Friday, September 30, 2016

Rosh Hashanah's Hopes and Prayers

A Hasidic story.

There was once was a villager who, on the High Holidays, would pray in the Baal Shem Tov’s synagogue. His son was not the most intelligent of children and had not yet mastered reading, much less the words in the prayer book. So his father never took him to synagogue. But then the boy reached the age of bar mitzvah and so his father decided to take him to synagogue on Yom Kippur. He was nervous about what the boy might do so he kept a watchful eye on the boy lest he, for example, eat on the fast day.

The boy had a little flute, which he would often play. He would bring the instrument everywhere. The father did not realize that the boy had brought the flute to synagogue—on Yom Kippur. At services boy sat in silence while people prayed around him. During the Musaf service, the boy whispered to his father: “Father, I want to play my flute.” The father then became terrified and reprimanded his son saying, “Not here! Not now!”

This happened again and again. As the concluding hours of Yom Kippur approaches the boy’s pleas became more animated. Each time the boy would make the same request and each time the father restrained him, sometimes grabbing hold of the boy’s arm. Finally, as the Baal Shem Tov began to chant the Neilah prayers the boy forced the flute out of his pocket. He then blew a blast so loud that everyone was taken aback. The Baal Shem Tov abruptly concluded his prayers.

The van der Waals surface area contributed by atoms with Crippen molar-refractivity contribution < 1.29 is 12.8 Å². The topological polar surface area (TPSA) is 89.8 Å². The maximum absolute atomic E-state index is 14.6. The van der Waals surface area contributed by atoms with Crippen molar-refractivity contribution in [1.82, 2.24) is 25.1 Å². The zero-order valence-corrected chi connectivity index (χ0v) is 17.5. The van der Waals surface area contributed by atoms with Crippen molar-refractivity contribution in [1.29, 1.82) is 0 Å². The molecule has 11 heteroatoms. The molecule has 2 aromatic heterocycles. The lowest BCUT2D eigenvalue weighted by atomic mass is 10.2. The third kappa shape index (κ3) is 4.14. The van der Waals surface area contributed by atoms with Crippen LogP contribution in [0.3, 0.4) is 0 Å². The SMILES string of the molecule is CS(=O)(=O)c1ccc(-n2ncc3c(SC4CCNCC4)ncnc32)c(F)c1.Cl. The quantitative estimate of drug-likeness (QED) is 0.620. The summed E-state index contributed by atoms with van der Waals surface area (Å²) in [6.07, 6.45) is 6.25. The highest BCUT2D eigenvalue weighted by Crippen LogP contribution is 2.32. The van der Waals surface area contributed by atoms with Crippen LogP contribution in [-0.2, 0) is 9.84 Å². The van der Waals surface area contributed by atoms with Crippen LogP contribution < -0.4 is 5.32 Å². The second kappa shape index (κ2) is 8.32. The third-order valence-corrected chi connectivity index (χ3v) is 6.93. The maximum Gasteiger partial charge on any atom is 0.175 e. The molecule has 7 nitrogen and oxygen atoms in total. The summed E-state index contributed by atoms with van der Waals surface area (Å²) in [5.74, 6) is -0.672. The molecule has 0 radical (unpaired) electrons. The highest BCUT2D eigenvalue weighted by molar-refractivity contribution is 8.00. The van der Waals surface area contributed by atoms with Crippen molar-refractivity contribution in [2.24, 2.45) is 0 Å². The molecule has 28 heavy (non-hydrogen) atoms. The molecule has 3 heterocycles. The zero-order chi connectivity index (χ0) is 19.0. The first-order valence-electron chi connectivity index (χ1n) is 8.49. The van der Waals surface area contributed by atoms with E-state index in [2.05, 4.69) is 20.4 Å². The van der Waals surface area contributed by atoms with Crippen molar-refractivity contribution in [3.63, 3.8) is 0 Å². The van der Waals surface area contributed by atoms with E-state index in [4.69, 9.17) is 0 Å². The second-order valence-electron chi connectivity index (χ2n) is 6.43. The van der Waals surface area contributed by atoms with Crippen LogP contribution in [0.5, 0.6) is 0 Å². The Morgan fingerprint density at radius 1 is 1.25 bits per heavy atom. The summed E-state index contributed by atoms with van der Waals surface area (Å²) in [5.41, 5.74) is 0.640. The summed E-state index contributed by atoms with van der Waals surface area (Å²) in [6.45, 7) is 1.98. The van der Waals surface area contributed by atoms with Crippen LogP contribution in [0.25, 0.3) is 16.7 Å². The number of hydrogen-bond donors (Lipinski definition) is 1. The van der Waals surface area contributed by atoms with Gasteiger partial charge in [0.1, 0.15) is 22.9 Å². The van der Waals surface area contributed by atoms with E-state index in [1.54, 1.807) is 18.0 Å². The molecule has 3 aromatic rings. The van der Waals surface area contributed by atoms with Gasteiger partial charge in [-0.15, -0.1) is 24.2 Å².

The Baal Shem Tov turned to the congregation and said: This child’s flute lifted up all our prayers. Through the strength of his yearning he played his heart’s note perfectly. And this is most dear to God. All our prayers were only accepted for his sake.

On the High Holidays we spend countless hours fixated on the words of our prayerbooks. We sing, we chant, we read. We recite page after page of our prayers. Some find their way into our hearts. Others feel more distant. And so we must recall, they are but means to an end.

It is the yearning of our prayers that is most dear. It is the desire to reach upward toward heaven and outward toward others that God most desires. These remain the secret ingredient of prayer. The Baal Shem Tov reminds us: if a little boy can discover this secret then perhaps we can as well. That is our hope as we enter the High Holidays.

Five years ago, Shimon Peres said: "I didn’t go after cynicism and skepticism. I think it’s a waste of time. And after 88 years of my life, I don’t regret it. I saw all the great criticizers, all the great skeptics and all the great cynics. They lived in sorrow and they died in sorrow…. I, though, have lived in hope. And I shall die in hope.” May the memory of Shimon Peres serve as a blessing. May his hope help to carry us into this new year.